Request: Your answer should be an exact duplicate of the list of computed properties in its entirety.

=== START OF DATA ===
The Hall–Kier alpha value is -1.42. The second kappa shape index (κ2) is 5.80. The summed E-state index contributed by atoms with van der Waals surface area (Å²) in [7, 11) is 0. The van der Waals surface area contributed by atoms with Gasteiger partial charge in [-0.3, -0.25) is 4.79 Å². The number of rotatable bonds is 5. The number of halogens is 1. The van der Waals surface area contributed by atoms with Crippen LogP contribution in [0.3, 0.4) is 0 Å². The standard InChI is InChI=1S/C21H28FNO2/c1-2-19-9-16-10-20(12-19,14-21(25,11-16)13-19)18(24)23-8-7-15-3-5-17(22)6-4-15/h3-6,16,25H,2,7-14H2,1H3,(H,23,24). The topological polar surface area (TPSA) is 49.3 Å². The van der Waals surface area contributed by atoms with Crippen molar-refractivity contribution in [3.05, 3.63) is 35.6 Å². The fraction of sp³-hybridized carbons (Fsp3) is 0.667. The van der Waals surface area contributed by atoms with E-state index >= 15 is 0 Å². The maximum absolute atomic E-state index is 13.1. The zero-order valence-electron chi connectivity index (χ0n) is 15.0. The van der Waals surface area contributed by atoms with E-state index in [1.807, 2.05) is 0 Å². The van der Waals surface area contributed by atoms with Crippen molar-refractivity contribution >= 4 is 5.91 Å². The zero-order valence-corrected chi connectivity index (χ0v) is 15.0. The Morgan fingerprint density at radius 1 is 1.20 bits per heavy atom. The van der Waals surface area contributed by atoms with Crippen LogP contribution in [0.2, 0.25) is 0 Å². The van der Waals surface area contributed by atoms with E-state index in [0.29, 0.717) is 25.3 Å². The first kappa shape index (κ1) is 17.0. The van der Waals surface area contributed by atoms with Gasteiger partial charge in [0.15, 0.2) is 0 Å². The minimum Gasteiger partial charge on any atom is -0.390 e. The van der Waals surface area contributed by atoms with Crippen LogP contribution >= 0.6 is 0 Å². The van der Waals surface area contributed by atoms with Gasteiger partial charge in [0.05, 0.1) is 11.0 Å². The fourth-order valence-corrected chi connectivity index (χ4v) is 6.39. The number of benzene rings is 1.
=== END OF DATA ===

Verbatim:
The Hall–Kier alpha value is -1.42. The second kappa shape index (κ2) is 5.80. The summed E-state index contributed by atoms with van der Waals surface area (Å²) in [7, 11) is 0. The van der Waals surface area contributed by atoms with Gasteiger partial charge in [-0.3, -0.25) is 4.79 Å². The number of rotatable bonds is 5. The number of halogens is 1. The van der Waals surface area contributed by atoms with Crippen LogP contribution in [0.3, 0.4) is 0 Å². The standard InChI is InChI=1S/C21H28FNO2/c1-2-19-9-16-10-20(12-19,14-21(25,11-16)13-19)18(24)23-8-7-15-3-5-17(22)6-4-15/h3-6,16,25H,2,7-14H2,1H3,(H,23,24). The topological polar surface area (TPSA) is 49.3 Å². The van der Waals surface area contributed by atoms with Crippen molar-refractivity contribution in [3.05, 3.63) is 35.6 Å². The fraction of sp³-hybridized carbons (Fsp3) is 0.667. The van der Waals surface area contributed by atoms with E-state index >= 15 is 0 Å². The maximum absolute atomic E-state index is 13.1. The zero-order valence-electron chi connectivity index (χ0n) is 15.0. The van der Waals surface area contributed by atoms with E-state index in [1.807, 2.05) is 0 Å². The van der Waals surface area contributed by atoms with Crippen molar-refractivity contribution >= 4 is 5.91 Å². The zero-order valence-corrected chi connectivity index (χ0v) is 15.0. The Morgan fingerprint density at radius 1 is 1.20 bits per heavy atom. The van der Waals surface area contributed by atoms with Crippen LogP contribution in [0.2, 0.25) is 0 Å². The van der Waals surface area contributed by atoms with E-state index in [0.29, 0.717) is 25.3 Å². The first kappa shape index (κ1) is 17.0. The van der Waals surface area contributed by atoms with Gasteiger partial charge in [0.15, 0.2) is 0 Å². The minimum Gasteiger partial charge on any atom is -0.390 e. The van der Waals surface area contributed by atoms with Crippen LogP contribution >= 0.6 is 0 Å². The van der Waals surface area contributed by atoms with Gasteiger partial charge in [0.05, 0.1) is 11.0 Å². The fourth-order valence-corrected chi connectivity index (χ4v) is 6.39. The number of benzene rings is 1.